The most beautiful thing we can experience is the mysterious. It is the source of all true art
and science.- Albert Einstein
Seated in the petite yet well-ordered studio on the fifth floor of L. V. Prasad eye hospital is this celebrated yet poised artist Surya Prakash, who adroitly converges art with science. His paintings echoing the tranquillity of nature through a window like projection across the hospital and bringing a fresh desire to relive lost days for those perceiving vision anew. The coruscating contours in his paintings is charted in almost six decades of his work and is unlike any abstract realism experienced before.
The veteran artist’s core subject has always been infinite nature, but none of his compositions is the reflection of any existing reality, instead every inch of his canvas brings forth sublime surprises. The prolific lush grass, the rapture of moonlit sky, the grandeur of mighty mountains, the opulence of dazzling sunlight, the stillness of drenched forest after rain and the rejuvenating streams of water, all point towards artist’s connection with abstract expressionism. The renowned European impressionists Van Gogh, Pissarro and Monet’s works and their lives were his inspiration in his formative days, says the graceful artist Surya Prakash.
Born in 1940 in the Cherukumalli family of Madhira, the then princely state of Hyderabad, young Surya Prakash was awestruck by the serenity of landscape that encircled him. He spent most of his playtime discerning everything that nature had to show off, which kindled his dormant artist waiting to spurt out one day. Although, he held his first brush during his school days, it was during his college days in the College of Fine Arts and Architecture, Hyderabad, that he mastered the art of creating abstract pictorial pleasures through his pointillist brushstrokes. With a diploma and an advanced diploma in painting, he soon landed a government job in the Department of Information and Public Relations, Andhra Pradesh as a staff artist. However, his powerful longing to be an independent artist and his love forart made himquit his comfortable job. Soon with a financial grant from Andhra Pradesh Lalit Kala Akademi, he moved to Delhi to pursue training from the legendary artist Ram Kumar for six months in Delhi.
Back in Hyderabad, the then emerging artist Surya Prakash equipped with his priced camera, spent a significant chunk of his time capturing the unheeded metal bodies of automobiles, discarded in an eerie junkyard. With a creative precision, he articulated the images of auto junk into an aesthetic and meaningful artwork, which led to the creation of his inimitable art series ‘Jargon of the Junk’; perhaps symbolizing the sordid lot of the society. Through this series, he astonished the onlookers with his choice of colours and its style of application to the canvas, which is extremelypensive and captivating.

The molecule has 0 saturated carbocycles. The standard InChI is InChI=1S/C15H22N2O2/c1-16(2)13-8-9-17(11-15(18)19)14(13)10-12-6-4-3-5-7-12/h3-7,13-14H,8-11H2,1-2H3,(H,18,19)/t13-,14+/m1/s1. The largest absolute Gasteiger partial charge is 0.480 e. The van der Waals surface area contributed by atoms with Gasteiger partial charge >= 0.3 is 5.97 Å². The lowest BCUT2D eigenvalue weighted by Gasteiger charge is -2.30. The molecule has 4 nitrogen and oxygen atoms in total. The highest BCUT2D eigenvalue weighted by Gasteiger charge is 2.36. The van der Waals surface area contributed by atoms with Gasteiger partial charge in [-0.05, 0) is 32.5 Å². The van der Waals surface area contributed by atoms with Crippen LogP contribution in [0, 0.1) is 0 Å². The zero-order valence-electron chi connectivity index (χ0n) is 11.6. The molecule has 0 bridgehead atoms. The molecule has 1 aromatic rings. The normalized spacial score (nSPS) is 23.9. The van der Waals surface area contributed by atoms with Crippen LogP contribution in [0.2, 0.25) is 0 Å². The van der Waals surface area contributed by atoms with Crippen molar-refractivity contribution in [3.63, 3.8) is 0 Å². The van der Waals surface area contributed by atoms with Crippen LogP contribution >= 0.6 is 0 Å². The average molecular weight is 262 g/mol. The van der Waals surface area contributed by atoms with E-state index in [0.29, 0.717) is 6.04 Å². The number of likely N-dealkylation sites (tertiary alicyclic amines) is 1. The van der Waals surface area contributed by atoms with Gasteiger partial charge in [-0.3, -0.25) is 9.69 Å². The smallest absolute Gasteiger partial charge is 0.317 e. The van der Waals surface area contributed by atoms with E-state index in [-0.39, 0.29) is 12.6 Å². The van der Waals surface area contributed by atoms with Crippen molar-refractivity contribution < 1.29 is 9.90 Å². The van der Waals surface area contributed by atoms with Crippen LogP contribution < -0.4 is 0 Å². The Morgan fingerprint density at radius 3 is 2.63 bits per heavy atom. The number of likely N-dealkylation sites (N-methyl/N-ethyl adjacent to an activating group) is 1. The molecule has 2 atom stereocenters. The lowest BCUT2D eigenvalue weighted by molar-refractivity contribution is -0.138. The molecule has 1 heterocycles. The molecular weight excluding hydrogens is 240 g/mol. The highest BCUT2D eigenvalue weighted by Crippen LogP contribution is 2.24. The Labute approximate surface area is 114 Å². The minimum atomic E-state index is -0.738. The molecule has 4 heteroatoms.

His subsequent series ‘Flight’, portraying dead and abandoned dried leaves trying to glide high above a barren land, attracted a huge appreciation. These leafy forms were as lifeless and desolated as the overlooked automobile junk, yet they were once alive and were close to nature, somewhere signifying the limitation of life and the redundantvanity held by the living. With his characteristic diction, he created the very famous series ‘Pool of life’, illustrating the verdant vegetation of lost landscapes in the modern world, with the fusion of exceptional colours, meticulously layered one over the other. His other works like the series on Venice, was inspired by the heavenly streets of water and his boat rides in this‘floating city’. With a brush and a knife, he created this whole series into a pictorial realism for those who missed to experience or wish to recall the quietude of this divine city.
His paintings are a visual treat to the beholders with exotic colours and textures, which are regarded across the globe with boundless admiration. He is the recipient of myriad awards including the National award from Lalit Kala Akademi, New Delhi. He has tirelessly led many art workshops and curated numerous art works for several organisations. He is also the brain behind the striking makeover of the walls and campus of Centre for Cellular and Molecular Biology, Hyderabad. Despite all the achievements, he is a man with immense humility, with a childlike desire to learn and experiment with his work. He says whatever he is today is because of his art and that he constantly challenges himself to produce a good work of art on a day-to-day basis. He never slipsanopportunity to interact with young artists and art lovers. His advice to evolving artists is to have a vision and believe in themselves.